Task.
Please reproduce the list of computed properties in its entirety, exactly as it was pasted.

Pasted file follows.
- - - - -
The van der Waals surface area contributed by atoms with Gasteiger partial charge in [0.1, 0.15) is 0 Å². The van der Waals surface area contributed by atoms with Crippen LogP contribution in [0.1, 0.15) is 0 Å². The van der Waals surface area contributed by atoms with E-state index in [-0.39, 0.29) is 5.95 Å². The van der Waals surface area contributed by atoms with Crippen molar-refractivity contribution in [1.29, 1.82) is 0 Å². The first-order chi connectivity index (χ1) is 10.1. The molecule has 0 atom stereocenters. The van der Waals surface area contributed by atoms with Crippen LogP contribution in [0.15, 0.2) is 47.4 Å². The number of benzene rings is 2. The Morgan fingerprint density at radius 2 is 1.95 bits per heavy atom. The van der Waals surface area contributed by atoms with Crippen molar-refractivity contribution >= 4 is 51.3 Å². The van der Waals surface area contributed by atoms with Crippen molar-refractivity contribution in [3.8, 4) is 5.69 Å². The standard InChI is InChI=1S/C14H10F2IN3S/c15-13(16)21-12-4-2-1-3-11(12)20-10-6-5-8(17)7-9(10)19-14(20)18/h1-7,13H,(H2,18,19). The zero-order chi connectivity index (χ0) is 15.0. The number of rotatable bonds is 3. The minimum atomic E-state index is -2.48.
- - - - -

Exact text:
The van der Waals surface area contributed by atoms with Gasteiger partial charge in [0.1, 0.15) is 0 Å². The van der Waals surface area contributed by atoms with Crippen LogP contribution in [0.1, 0.15) is 0 Å². The van der Waals surface area contributed by atoms with E-state index in [-0.39, 0.29) is 5.95 Å². The van der Waals surface area contributed by atoms with Crippen molar-refractivity contribution in [1.29, 1.82) is 0 Å². The first-order chi connectivity index (χ1) is 10.1. The molecule has 0 atom stereocenters. The van der Waals surface area contributed by atoms with Crippen LogP contribution in [0.15, 0.2) is 47.4 Å². The number of benzene rings is 2. The Morgan fingerprint density at radius 2 is 1.95 bits per heavy atom. The van der Waals surface area contributed by atoms with Crippen molar-refractivity contribution >= 4 is 51.3 Å². The van der Waals surface area contributed by atoms with Crippen molar-refractivity contribution in [3.8, 4) is 5.69 Å². The standard InChI is InChI=1S/C14H10F2IN3S/c15-13(16)21-12-4-2-1-3-11(12)20-10-6-5-8(17)7-9(10)19-14(20)18/h1-7,13H,(H2,18,19). The zero-order chi connectivity index (χ0) is 15.0. The number of rotatable bonds is 3. The minimum atomic E-state index is -2.48.